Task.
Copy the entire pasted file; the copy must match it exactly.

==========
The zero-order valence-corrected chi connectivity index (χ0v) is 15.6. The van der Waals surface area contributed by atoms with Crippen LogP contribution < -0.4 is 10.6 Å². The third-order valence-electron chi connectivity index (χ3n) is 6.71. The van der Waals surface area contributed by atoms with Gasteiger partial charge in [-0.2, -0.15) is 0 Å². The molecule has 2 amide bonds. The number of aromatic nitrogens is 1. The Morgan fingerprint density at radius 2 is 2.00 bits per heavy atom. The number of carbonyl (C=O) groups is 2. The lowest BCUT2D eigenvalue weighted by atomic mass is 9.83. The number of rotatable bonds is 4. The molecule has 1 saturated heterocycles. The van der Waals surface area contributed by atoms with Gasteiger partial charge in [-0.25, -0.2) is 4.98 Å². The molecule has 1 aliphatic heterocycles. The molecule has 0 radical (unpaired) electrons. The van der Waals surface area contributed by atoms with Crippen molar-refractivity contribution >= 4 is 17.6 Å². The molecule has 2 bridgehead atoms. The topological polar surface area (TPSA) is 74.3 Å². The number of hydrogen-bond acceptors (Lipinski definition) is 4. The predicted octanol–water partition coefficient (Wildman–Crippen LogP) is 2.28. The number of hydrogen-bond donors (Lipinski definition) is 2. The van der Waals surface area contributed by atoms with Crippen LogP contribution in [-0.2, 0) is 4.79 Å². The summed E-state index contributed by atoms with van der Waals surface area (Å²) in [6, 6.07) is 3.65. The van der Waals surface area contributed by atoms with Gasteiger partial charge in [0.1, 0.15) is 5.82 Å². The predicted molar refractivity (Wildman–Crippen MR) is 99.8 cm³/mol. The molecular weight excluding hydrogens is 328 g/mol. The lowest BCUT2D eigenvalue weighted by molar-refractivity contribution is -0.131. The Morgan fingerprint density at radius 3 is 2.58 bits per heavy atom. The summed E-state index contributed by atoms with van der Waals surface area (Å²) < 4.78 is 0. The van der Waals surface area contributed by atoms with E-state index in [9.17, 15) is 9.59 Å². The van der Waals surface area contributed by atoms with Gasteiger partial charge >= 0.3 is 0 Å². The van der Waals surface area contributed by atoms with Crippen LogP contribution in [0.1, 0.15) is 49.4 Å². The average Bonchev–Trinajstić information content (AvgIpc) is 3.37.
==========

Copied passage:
The zero-order valence-corrected chi connectivity index (χ0v) is 15.6. The van der Waals surface area contributed by atoms with Crippen LogP contribution < -0.4 is 10.6 Å². The third-order valence-electron chi connectivity index (χ3n) is 6.71. The van der Waals surface area contributed by atoms with Gasteiger partial charge in [-0.2, -0.15) is 0 Å². The molecule has 2 amide bonds. The number of aromatic nitrogens is 1. The Morgan fingerprint density at radius 2 is 2.00 bits per heavy atom. The number of carbonyl (C=O) groups is 2. The lowest BCUT2D eigenvalue weighted by atomic mass is 9.83. The number of rotatable bonds is 4. The molecule has 1 saturated heterocycles. The van der Waals surface area contributed by atoms with Gasteiger partial charge in [-0.25, -0.2) is 4.98 Å². The molecule has 1 aliphatic heterocycles. The molecule has 0 radical (unpaired) electrons. The van der Waals surface area contributed by atoms with Crippen molar-refractivity contribution >= 4 is 17.6 Å². The molecule has 2 bridgehead atoms. The topological polar surface area (TPSA) is 74.3 Å². The number of hydrogen-bond acceptors (Lipinski definition) is 4. The predicted octanol–water partition coefficient (Wildman–Crippen LogP) is 2.28. The number of hydrogen-bond donors (Lipinski definition) is 2. The van der Waals surface area contributed by atoms with Crippen LogP contribution in [-0.2, 0) is 4.79 Å². The summed E-state index contributed by atoms with van der Waals surface area (Å²) in [6, 6.07) is 3.65. The van der Waals surface area contributed by atoms with Gasteiger partial charge in [0.1, 0.15) is 5.82 Å². The predicted molar refractivity (Wildman–Crippen MR) is 99.8 cm³/mol. The molecular weight excluding hydrogens is 328 g/mol. The lowest BCUT2D eigenvalue weighted by molar-refractivity contribution is -0.131. The Morgan fingerprint density at radius 3 is 2.58 bits per heavy atom. The summed E-state index contributed by atoms with van der Waals surface area (Å²) < 4.78 is 0. The van der Waals surface area contributed by atoms with E-state index in [9.17, 15) is 9.59 Å². The van der Waals surface area contributed by atoms with Gasteiger partial charge >= 0.3 is 0 Å². The van der Waals surface area contributed by atoms with Crippen LogP contribution in [0.1, 0.15) is 49.4 Å². The average Bonchev–Trinajstić information content (AvgIpc) is 3.37.